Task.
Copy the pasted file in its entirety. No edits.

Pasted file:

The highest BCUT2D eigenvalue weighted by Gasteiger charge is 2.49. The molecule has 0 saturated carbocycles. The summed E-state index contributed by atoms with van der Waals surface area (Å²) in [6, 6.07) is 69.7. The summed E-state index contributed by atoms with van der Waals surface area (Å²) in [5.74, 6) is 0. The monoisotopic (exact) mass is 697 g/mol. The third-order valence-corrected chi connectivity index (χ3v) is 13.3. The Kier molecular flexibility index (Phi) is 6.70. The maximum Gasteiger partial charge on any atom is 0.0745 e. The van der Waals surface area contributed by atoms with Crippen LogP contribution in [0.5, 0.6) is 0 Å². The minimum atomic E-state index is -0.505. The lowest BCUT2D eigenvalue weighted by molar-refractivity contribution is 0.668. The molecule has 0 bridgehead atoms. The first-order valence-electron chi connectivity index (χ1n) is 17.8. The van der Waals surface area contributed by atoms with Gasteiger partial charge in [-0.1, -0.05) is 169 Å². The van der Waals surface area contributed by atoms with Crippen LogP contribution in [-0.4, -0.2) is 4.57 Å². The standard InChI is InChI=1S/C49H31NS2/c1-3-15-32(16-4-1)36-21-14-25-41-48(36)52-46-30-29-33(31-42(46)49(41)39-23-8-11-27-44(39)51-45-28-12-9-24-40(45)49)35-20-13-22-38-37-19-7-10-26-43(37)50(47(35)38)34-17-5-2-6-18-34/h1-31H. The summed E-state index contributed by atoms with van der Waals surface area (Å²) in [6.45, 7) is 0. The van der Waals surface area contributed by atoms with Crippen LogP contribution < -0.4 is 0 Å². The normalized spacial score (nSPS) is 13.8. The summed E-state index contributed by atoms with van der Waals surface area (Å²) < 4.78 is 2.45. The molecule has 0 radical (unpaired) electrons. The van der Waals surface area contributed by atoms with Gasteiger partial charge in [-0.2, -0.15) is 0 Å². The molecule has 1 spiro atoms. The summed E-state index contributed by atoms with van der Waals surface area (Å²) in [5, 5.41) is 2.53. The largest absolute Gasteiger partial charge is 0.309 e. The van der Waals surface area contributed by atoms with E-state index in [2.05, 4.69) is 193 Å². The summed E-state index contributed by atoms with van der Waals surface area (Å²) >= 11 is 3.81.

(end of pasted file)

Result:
The highest BCUT2D eigenvalue weighted by Gasteiger charge is 2.49. The molecule has 0 saturated carbocycles. The summed E-state index contributed by atoms with van der Waals surface area (Å²) in [6, 6.07) is 69.7. The summed E-state index contributed by atoms with van der Waals surface area (Å²) in [5.74, 6) is 0. The monoisotopic (exact) mass is 697 g/mol. The third-order valence-corrected chi connectivity index (χ3v) is 13.3. The Kier molecular flexibility index (Phi) is 6.70. The maximum Gasteiger partial charge on any atom is 0.0745 e. The van der Waals surface area contributed by atoms with Crippen LogP contribution in [0.5, 0.6) is 0 Å². The minimum atomic E-state index is -0.505. The lowest BCUT2D eigenvalue weighted by molar-refractivity contribution is 0.668. The molecule has 0 bridgehead atoms. The first-order valence-electron chi connectivity index (χ1n) is 17.8. The van der Waals surface area contributed by atoms with Gasteiger partial charge in [-0.1, -0.05) is 169 Å². The van der Waals surface area contributed by atoms with Crippen LogP contribution in [-0.4, -0.2) is 4.57 Å². The standard InChI is InChI=1S/C49H31NS2/c1-3-15-32(16-4-1)36-21-14-25-41-48(36)52-46-30-29-33(31-42(46)49(41)39-23-8-11-27-44(39)51-45-28-12-9-24-40(45)49)35-20-13-22-38-37-19-7-10-26-43(37)50(47(35)38)34-17-5-2-6-18-34/h1-31H. The summed E-state index contributed by atoms with van der Waals surface area (Å²) in [6.45, 7) is 0. The van der Waals surface area contributed by atoms with Crippen LogP contribution < -0.4 is 0 Å². The normalized spacial score (nSPS) is 13.8. The summed E-state index contributed by atoms with van der Waals surface area (Å²) < 4.78 is 2.45. The molecule has 0 radical (unpaired) electrons. The van der Waals surface area contributed by atoms with Gasteiger partial charge in [-0.2, -0.15) is 0 Å². The molecule has 1 spiro atoms. The summed E-state index contributed by atoms with van der Waals surface area (Å²) in [5, 5.41) is 2.53. The largest absolute Gasteiger partial charge is 0.309 e. The van der Waals surface area contributed by atoms with E-state index in [2.05, 4.69) is 193 Å². The summed E-state index contributed by atoms with van der Waals surface area (Å²) >= 11 is 3.81.